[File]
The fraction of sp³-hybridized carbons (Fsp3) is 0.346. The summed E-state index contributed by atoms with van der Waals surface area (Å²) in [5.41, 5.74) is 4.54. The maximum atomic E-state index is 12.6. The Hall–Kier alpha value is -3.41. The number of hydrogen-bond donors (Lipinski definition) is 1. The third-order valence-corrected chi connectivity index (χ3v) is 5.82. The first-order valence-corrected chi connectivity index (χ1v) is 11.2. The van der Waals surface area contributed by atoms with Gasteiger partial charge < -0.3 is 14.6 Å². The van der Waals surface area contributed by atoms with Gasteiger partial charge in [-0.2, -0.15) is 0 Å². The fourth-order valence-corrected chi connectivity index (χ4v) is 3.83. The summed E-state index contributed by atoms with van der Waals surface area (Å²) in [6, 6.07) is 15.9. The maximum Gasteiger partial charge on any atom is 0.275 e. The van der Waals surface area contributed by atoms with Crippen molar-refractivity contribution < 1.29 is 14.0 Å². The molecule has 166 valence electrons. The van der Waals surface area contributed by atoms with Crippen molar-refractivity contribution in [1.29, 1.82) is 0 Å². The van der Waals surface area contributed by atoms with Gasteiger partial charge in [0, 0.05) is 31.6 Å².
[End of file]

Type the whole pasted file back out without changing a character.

The fraction of sp³-hybridized carbons (Fsp3) is 0.346. The summed E-state index contributed by atoms with van der Waals surface area (Å²) in [5.41, 5.74) is 4.54. The maximum atomic E-state index is 12.6. The Hall–Kier alpha value is -3.41. The number of hydrogen-bond donors (Lipinski definition) is 1. The third-order valence-corrected chi connectivity index (χ3v) is 5.82. The first-order valence-corrected chi connectivity index (χ1v) is 11.2. The van der Waals surface area contributed by atoms with Gasteiger partial charge < -0.3 is 14.6 Å². The van der Waals surface area contributed by atoms with Gasteiger partial charge in [-0.2, -0.15) is 0 Å². The fourth-order valence-corrected chi connectivity index (χ4v) is 3.83. The summed E-state index contributed by atoms with van der Waals surface area (Å²) in [6, 6.07) is 15.9. The maximum Gasteiger partial charge on any atom is 0.275 e. The van der Waals surface area contributed by atoms with Crippen molar-refractivity contribution < 1.29 is 14.0 Å². The molecule has 166 valence electrons. The van der Waals surface area contributed by atoms with Crippen molar-refractivity contribution in [1.29, 1.82) is 0 Å². The van der Waals surface area contributed by atoms with Gasteiger partial charge in [0, 0.05) is 31.6 Å².